Appellate Judge Amanda DeWees thinks that any crime lord who tangles with Joan Crawford is just asking for trouble.
She's the private lady of a public enemy!
Joan Crawford's comeback performance in Mildred Pierce reinvigorated her stalled career and launched her into tougher, more hard-boiled stories than the women's films that had made her so popular in the 1930s. But, interestingly enough, The Damned Don't Cry, made five years later, returns to the formula that brought her success over a decade before: the hard-luck kid who fights her way up the economic ladder via guts and determination. Because this is a crime drama and not a women's picture, Crawford no longer sticks to high moral ground, but the formula adapts itself well. Even when Crawford's character is using up men like Kleenex, we're on her side. She's fighting the system—or using it—for all of us. Whether she can stay on top in a corrupt world, a man's world, is the question…and that's what creates the suspense in this drama that's as tough as a 75-cent steak.
Facts of the Case
Life in the oil fields of California is tough, both economically and emotionally, and Ethel Whitehead (Joan Crawford) wants more for her son than she and her lout of a husband can afford to give him. When a tragic accident takes place, she realizes that there's nothing left of her marriage but mutual resentment, so she leaves her husband and strikes out on her own, determined to have a better life. As a housewife with no education and no training, she has few career choices, but she uses her looks and sex appeal to land a modeling job, where she meets mild-mannered accountant Martin Blackford (Kent Smith, Strangers When We Meet). She has the moxie and the savvy to parlay his math skills into a lucrative connection with a gambling boss and, eventually, with the powerful crime lord George Castleman (David Brian, Flamingo Road). Martin thinks that he and Ethel are a team, but when Castleman takes a shine to her, she doesn't hesitate to leave Martin behind for the top man.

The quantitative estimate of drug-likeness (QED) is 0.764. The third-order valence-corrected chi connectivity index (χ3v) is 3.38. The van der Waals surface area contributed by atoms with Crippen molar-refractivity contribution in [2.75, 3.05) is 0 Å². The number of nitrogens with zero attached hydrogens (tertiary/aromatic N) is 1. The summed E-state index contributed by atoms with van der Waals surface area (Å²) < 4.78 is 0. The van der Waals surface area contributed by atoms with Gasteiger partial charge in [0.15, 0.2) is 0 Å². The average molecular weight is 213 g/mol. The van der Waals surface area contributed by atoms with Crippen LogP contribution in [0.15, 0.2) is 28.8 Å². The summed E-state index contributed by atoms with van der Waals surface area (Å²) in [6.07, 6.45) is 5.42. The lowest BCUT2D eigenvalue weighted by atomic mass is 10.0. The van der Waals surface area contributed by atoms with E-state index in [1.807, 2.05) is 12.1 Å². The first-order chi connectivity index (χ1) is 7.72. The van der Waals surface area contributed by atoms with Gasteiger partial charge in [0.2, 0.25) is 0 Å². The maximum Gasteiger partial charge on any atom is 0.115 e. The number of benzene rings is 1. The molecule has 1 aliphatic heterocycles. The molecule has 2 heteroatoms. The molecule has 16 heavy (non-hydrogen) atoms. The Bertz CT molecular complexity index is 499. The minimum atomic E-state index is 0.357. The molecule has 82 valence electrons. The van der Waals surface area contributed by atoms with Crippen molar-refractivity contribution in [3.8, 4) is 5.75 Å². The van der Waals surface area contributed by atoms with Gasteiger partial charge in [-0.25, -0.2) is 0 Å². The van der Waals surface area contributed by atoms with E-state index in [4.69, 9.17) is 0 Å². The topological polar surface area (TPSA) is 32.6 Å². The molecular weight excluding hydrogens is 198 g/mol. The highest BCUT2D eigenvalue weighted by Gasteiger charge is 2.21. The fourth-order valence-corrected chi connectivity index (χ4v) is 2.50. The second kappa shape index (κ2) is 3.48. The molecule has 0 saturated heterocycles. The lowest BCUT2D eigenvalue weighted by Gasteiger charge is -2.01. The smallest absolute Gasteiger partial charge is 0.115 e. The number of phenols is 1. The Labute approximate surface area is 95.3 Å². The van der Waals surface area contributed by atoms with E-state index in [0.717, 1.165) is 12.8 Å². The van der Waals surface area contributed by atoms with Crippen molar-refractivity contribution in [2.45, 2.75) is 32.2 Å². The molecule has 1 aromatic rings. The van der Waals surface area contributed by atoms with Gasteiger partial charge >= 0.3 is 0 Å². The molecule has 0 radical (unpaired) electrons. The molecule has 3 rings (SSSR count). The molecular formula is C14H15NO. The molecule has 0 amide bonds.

Castleman has her polished up and made over into a society woman, now known as Lorna Hansen Forbes, and she really moves into the good life. But scarcely has she become accustomed to life as a rich gangster's moll before Castleman wants some return on his investment. He sends her on an undercover mission to suss out the secrets of one of his underlings: the rebellious Nick Prenta (Steve Cochran, White Heat), whose Vegas operations haven't been bringing in enough profit. Nick's as tough as they come, but he takes a shine to the cool, elegant Mrs. Forbes. Then Castleman begins to suspect that Lorna has started taking her assignment too personally, and he sends the embittered Martin to keep an eye on her. As professional and personal loyalties collide, Lorna finds that she may be on the losing side of a deadly conflict.